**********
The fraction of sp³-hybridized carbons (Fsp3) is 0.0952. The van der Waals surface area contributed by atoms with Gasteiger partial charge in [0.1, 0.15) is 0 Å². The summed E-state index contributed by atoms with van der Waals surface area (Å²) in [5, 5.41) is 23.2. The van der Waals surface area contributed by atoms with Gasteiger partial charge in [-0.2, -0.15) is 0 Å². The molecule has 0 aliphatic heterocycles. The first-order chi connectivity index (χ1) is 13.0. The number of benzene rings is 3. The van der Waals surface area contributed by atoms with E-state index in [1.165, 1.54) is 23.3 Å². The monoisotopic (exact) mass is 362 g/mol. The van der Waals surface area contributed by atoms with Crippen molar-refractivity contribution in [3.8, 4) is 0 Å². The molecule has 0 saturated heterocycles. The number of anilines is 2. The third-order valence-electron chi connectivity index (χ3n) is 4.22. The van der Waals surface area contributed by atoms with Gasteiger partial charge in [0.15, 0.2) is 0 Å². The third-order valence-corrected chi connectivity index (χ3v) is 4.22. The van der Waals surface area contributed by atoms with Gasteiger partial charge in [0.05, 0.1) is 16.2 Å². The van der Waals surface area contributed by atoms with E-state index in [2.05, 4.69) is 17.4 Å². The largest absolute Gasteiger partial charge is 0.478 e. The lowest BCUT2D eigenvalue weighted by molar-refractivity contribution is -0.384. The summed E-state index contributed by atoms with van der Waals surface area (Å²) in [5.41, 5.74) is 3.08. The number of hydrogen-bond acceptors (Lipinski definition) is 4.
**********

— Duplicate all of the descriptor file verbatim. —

The fraction of sp³-hybridized carbons (Fsp3) is 0.0952. The van der Waals surface area contributed by atoms with Gasteiger partial charge in [0.1, 0.15) is 0 Å². The summed E-state index contributed by atoms with van der Waals surface area (Å²) in [5, 5.41) is 23.2. The van der Waals surface area contributed by atoms with Gasteiger partial charge in [-0.2, -0.15) is 0 Å². The molecule has 0 aliphatic heterocycles. The first-order chi connectivity index (χ1) is 13.0. The number of benzene rings is 3. The van der Waals surface area contributed by atoms with E-state index in [1.165, 1.54) is 23.3 Å². The monoisotopic (exact) mass is 362 g/mol. The van der Waals surface area contributed by atoms with Crippen molar-refractivity contribution in [3.8, 4) is 0 Å². The molecule has 0 saturated heterocycles. The number of anilines is 2. The third-order valence-electron chi connectivity index (χ3n) is 4.22. The van der Waals surface area contributed by atoms with Gasteiger partial charge in [0.15, 0.2) is 0 Å². The third-order valence-corrected chi connectivity index (χ3v) is 4.22. The van der Waals surface area contributed by atoms with Gasteiger partial charge in [0.05, 0.1) is 16.2 Å². The van der Waals surface area contributed by atoms with E-state index in [2.05, 4.69) is 17.4 Å². The largest absolute Gasteiger partial charge is 0.478 e. The lowest BCUT2D eigenvalue weighted by molar-refractivity contribution is -0.384. The summed E-state index contributed by atoms with van der Waals surface area (Å²) in [5.41, 5.74) is 3.08. The number of hydrogen-bond acceptors (Lipinski definition) is 4.